Tuesday, November 27, 2012

Road Runner

Don't you realize that in a race everyone runs, but only one person gets the prize? So run to win! 1 Corinthians 9:24 (New Living Translation)

Have you ever seen the cartoon Road Runner? In episode after episode Wile E. Coyote tries to trap and destroy the Road Runner. The Road Runner is just going along minding his own business. Doing his thing. The Coyote has elaborate plots and schemes(often aided by the Acme Corporation) to blow up, trap and destroy the road runner. But every time, the trap ends up blowing up in the coyote's face. The Road Runner goes on about his merry way, speeding by with a "beep, beep!", oblivious to the trap that was set before him.

That's how it is with us. Our Enemy, that wily Devil who goes about like a roaring lion, seeking whom he may devour, has set a trap for us. He wants to steal, kill and destroy and he's willing to use whatever tools are at his disposal to catch us, delay us, deny us, destroy us and keep us from our divine destiny in Christ. He will use people, circumstances and situations to deceive, discourage and disqualify us from running our race.

But like the Road Runner, we don't have to worry. No weapon formed against us will prosper. It doesn't mean that the fiery darts and arrows won't hurt us, discourage us or even delay us. But we already have the victory through Christ Jesus.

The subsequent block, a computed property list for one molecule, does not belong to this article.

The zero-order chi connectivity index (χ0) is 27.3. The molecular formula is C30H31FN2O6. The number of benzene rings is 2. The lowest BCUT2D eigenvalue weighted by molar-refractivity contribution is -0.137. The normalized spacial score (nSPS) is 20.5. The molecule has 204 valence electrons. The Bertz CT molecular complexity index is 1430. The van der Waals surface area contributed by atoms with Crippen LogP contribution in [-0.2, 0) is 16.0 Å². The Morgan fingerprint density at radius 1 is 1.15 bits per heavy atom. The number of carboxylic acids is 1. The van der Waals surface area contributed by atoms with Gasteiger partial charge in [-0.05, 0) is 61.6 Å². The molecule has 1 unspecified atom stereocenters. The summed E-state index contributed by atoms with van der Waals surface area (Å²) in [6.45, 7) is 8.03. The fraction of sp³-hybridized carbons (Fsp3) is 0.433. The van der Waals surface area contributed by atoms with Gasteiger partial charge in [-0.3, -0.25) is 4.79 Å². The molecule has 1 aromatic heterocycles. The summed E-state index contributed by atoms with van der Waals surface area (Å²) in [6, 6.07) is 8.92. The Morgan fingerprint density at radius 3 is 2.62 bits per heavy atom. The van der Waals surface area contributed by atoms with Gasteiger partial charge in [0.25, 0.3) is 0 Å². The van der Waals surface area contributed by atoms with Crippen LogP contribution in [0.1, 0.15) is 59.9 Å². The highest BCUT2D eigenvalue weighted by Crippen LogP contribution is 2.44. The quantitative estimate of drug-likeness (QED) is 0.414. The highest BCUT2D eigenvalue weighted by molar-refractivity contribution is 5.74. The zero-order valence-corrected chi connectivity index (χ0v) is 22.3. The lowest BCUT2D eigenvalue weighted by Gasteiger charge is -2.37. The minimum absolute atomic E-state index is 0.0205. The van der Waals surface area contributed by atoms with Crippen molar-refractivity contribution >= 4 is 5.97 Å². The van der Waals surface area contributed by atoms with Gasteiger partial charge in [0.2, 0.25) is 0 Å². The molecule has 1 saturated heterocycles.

The attack and plan of the Enemy will blow up in his face and we'll be going right along like the Road Runner. Say"Beep, beep" , get out of my way. I'm on the road fulfilling my purpose going to my divine destiny and keep it moving. Don't give up. Stay in the race. Keep the course that God has given you.You've already got the victory if you don't quit.

Friday, November 23, 2012

Deliverance in the Storm

"A furious squall came up, and the waves broke over the boat, so that it was nearly swamped. Jesus was in the stern, sleeping on a cushion. The disciples woke him and said to him, “Teacher, don’t you care if we drown?” He got up, rebuked the wind and said to the waves, “Quiet! Be still!” Then the wind died down and it was completely calm." Mark 4: 37-39

My son's class recently read a novel called "Hatchet" about a boy who survived a plane crash. In the novel, the boy is aboard a small aircraft on his way to visit his father in Canada. The pilot of the plane has a heart attack and the plane lands in a lake in the Canadian wilderness. The boy survives and learns to live off the land. He makes himself a shelter, learns how to start a fire, hunt and store his food.

Spoiler Alert: Toward the end of the novel, a violent tornado comes through and tears apart everything that the boy has assembled. But what the tornado also does is bring the crashed plane to the surface of the lake. When the plane re-surfaces, the boy is able to get back in the plane (which includes the dead pilot's body) and get the survival kit out which includes an emergency transmitter. The emergency transmitter sends a signal out that leads to the boy's rescue.

The boy had become comfortable surviving in his situation and at first glance, the storm seemd like a catastrophe, but it set up the situation for his deliverance.